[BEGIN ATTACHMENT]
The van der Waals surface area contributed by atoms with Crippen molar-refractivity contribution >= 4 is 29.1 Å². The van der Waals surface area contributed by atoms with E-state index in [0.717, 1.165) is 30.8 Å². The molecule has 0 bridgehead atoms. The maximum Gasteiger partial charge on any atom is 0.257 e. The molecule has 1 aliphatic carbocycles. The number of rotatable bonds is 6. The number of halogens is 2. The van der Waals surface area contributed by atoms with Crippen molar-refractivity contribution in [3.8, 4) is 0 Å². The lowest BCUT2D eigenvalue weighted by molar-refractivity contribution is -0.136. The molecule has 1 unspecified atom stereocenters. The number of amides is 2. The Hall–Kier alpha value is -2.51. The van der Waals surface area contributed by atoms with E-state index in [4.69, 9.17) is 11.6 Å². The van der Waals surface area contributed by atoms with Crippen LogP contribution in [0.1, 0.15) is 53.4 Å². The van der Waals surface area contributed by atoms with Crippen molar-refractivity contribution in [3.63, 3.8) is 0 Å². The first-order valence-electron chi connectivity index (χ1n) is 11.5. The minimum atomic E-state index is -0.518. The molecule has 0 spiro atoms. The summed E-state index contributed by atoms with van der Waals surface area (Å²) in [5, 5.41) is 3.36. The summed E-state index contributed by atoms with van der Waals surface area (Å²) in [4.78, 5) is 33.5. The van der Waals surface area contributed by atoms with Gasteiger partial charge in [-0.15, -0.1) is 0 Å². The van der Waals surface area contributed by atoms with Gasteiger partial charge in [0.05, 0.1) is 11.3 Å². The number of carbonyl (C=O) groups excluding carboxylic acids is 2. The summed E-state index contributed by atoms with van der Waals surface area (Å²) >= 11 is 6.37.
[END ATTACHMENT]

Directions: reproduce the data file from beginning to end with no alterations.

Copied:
The van der Waals surface area contributed by atoms with Crippen molar-refractivity contribution >= 4 is 29.1 Å². The van der Waals surface area contributed by atoms with E-state index in [0.717, 1.165) is 30.8 Å². The molecule has 0 bridgehead atoms. The maximum Gasteiger partial charge on any atom is 0.257 e. The molecule has 1 aliphatic carbocycles. The number of rotatable bonds is 6. The number of halogens is 2. The van der Waals surface area contributed by atoms with Crippen molar-refractivity contribution in [3.8, 4) is 0 Å². The lowest BCUT2D eigenvalue weighted by molar-refractivity contribution is -0.136. The molecule has 1 unspecified atom stereocenters. The number of amides is 2. The Hall–Kier alpha value is -2.51. The van der Waals surface area contributed by atoms with E-state index in [4.69, 9.17) is 11.6 Å². The van der Waals surface area contributed by atoms with Crippen LogP contribution in [0.1, 0.15) is 53.4 Å². The van der Waals surface area contributed by atoms with Crippen molar-refractivity contribution in [3.63, 3.8) is 0 Å². The first-order valence-electron chi connectivity index (χ1n) is 11.5. The minimum atomic E-state index is -0.518. The molecule has 0 spiro atoms. The summed E-state index contributed by atoms with van der Waals surface area (Å²) in [5, 5.41) is 3.36. The summed E-state index contributed by atoms with van der Waals surface area (Å²) in [4.78, 5) is 33.5. The van der Waals surface area contributed by atoms with Gasteiger partial charge in [-0.15, -0.1) is 0 Å². The van der Waals surface area contributed by atoms with Gasteiger partial charge in [0.05, 0.1) is 11.3 Å². The number of carbonyl (C=O) groups excluding carboxylic acids is 2. The summed E-state index contributed by atoms with van der Waals surface area (Å²) >= 11 is 6.37.